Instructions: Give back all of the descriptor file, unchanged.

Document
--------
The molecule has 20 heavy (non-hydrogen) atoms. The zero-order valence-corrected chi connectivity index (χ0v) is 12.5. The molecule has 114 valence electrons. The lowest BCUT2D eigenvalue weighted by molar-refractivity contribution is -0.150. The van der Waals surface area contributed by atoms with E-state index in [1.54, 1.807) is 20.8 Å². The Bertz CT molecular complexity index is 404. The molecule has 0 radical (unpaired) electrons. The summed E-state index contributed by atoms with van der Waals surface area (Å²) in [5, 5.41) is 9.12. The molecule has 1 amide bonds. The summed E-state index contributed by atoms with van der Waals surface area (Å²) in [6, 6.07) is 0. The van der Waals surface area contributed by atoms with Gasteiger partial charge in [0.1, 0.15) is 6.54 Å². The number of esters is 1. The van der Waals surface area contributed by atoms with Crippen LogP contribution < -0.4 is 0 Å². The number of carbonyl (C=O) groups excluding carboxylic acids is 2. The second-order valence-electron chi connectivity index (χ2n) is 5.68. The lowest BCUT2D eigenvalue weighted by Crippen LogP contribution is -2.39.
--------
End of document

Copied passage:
The molecule has 20 heavy (non-hydrogen) atoms. The zero-order valence-corrected chi connectivity index (χ0v) is 12.5. The molecule has 114 valence electrons. The lowest BCUT2D eigenvalue weighted by molar-refractivity contribution is -0.150. The van der Waals surface area contributed by atoms with E-state index in [1.54, 1.807) is 20.8 Å². The Bertz CT molecular complexity index is 404. The molecule has 0 radical (unpaired) electrons. The summed E-state index contributed by atoms with van der Waals surface area (Å²) in [5, 5.41) is 9.12. The molecule has 1 amide bonds. The summed E-state index contributed by atoms with van der Waals surface area (Å²) in [6, 6.07) is 0. The van der Waals surface area contributed by atoms with Gasteiger partial charge in [0.1, 0.15) is 6.54 Å². The number of esters is 1. The van der Waals surface area contributed by atoms with Crippen LogP contribution < -0.4 is 0 Å². The number of carbonyl (C=O) groups excluding carboxylic acids is 2. The second-order valence-electron chi connectivity index (χ2n) is 5.68. The lowest BCUT2D eigenvalue weighted by Crippen LogP contribution is -2.39.